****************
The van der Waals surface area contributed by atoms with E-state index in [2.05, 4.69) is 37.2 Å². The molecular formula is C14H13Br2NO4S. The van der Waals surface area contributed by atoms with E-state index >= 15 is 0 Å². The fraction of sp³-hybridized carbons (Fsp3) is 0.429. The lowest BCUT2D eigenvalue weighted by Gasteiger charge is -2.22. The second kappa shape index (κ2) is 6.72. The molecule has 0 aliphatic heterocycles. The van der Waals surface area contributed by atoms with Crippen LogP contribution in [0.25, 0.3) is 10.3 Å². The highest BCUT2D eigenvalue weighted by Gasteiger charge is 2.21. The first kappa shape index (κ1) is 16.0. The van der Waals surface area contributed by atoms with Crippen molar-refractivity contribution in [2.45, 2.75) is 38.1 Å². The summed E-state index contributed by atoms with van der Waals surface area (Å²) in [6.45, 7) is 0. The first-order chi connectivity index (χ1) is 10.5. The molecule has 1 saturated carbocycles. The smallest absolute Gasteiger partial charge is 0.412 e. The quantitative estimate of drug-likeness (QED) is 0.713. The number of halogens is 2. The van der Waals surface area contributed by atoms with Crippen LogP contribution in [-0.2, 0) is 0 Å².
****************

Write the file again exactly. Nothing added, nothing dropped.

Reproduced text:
The van der Waals surface area contributed by atoms with E-state index in [2.05, 4.69) is 37.2 Å². The molecular formula is C14H13Br2NO4S. The van der Waals surface area contributed by atoms with E-state index >= 15 is 0 Å². The fraction of sp³-hybridized carbons (Fsp3) is 0.429. The lowest BCUT2D eigenvalue weighted by Gasteiger charge is -2.22. The second kappa shape index (κ2) is 6.72. The molecule has 0 aliphatic heterocycles. The van der Waals surface area contributed by atoms with Crippen LogP contribution in [0.25, 0.3) is 10.3 Å². The highest BCUT2D eigenvalue weighted by Gasteiger charge is 2.21. The first kappa shape index (κ1) is 16.0. The van der Waals surface area contributed by atoms with Crippen molar-refractivity contribution in [2.45, 2.75) is 38.1 Å². The summed E-state index contributed by atoms with van der Waals surface area (Å²) in [6.45, 7) is 0. The first-order chi connectivity index (χ1) is 10.5. The molecule has 1 saturated carbocycles. The smallest absolute Gasteiger partial charge is 0.412 e. The quantitative estimate of drug-likeness (QED) is 0.713. The number of halogens is 2. The van der Waals surface area contributed by atoms with Crippen LogP contribution in [-0.2, 0) is 0 Å².